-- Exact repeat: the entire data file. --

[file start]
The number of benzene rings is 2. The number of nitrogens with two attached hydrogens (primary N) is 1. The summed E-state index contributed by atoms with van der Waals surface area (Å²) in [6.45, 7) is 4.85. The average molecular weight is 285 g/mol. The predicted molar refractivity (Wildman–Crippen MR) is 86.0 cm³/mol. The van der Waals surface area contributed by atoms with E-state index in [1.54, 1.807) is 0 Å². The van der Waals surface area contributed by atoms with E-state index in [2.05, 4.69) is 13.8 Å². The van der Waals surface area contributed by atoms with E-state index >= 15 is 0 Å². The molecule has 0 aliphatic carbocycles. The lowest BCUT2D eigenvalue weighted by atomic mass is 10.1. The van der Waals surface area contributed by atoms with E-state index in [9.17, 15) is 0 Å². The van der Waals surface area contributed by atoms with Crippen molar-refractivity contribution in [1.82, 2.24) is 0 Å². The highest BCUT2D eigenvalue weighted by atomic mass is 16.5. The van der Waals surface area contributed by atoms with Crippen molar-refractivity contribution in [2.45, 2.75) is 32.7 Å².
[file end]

The number of benzene rings is 2. The number of nitrogens with two attached hydrogens (primary N) is 1. The summed E-state index contributed by atoms with van der Waals surface area (Å²) in [6.45, 7) is 4.85. The average molecular weight is 285 g/mol. The predicted molar refractivity (Wildman–Crippen MR) is 86.0 cm³/mol. The van der Waals surface area contributed by atoms with E-state index in [1.54, 1.807) is 0 Å². The van der Waals surface area contributed by atoms with E-state index in [2.05, 4.69) is 13.8 Å². The van der Waals surface area contributed by atoms with E-state index >= 15 is 0 Å². The molecule has 0 aliphatic carbocycles. The lowest BCUT2D eigenvalue weighted by atomic mass is 10.1. The van der Waals surface area contributed by atoms with E-state index in [9.17, 15) is 0 Å². The van der Waals surface area contributed by atoms with Crippen molar-refractivity contribution in [1.82, 2.24) is 0 Å². The highest BCUT2D eigenvalue weighted by atomic mass is 16.5. The van der Waals surface area contributed by atoms with Crippen molar-refractivity contribution in [2.45, 2.75) is 32.7 Å².